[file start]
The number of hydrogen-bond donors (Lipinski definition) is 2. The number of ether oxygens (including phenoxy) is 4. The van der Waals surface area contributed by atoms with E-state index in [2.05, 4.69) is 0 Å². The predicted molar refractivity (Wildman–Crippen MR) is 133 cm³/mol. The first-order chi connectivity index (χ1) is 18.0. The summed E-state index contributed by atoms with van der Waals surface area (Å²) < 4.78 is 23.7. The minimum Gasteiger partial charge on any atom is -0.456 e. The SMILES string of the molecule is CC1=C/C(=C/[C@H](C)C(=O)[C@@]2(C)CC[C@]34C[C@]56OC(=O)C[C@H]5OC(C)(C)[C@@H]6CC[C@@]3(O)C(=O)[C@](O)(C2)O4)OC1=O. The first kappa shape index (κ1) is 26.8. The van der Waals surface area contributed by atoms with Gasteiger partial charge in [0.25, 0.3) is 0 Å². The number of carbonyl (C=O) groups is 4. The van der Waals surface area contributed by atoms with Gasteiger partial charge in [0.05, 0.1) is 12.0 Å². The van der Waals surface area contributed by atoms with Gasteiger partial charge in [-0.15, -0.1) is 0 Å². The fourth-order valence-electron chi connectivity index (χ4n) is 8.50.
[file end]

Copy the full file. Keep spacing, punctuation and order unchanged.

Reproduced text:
The number of hydrogen-bond donors (Lipinski definition) is 2. The number of ether oxygens (including phenoxy) is 4. The van der Waals surface area contributed by atoms with E-state index in [2.05, 4.69) is 0 Å². The predicted molar refractivity (Wildman–Crippen MR) is 133 cm³/mol. The first-order chi connectivity index (χ1) is 18.0. The summed E-state index contributed by atoms with van der Waals surface area (Å²) < 4.78 is 23.7. The minimum Gasteiger partial charge on any atom is -0.456 e. The SMILES string of the molecule is CC1=C/C(=C/[C@H](C)C(=O)[C@@]2(C)CC[C@]34C[C@]56OC(=O)C[C@H]5OC(C)(C)[C@@H]6CC[C@@]3(O)C(=O)[C@](O)(C2)O4)OC1=O. The first kappa shape index (κ1) is 26.8. The van der Waals surface area contributed by atoms with Gasteiger partial charge in [0.25, 0.3) is 0 Å². The number of carbonyl (C=O) groups is 4. The van der Waals surface area contributed by atoms with Gasteiger partial charge in [0.05, 0.1) is 12.0 Å². The van der Waals surface area contributed by atoms with Gasteiger partial charge in [-0.15, -0.1) is 0 Å². The fourth-order valence-electron chi connectivity index (χ4n) is 8.50.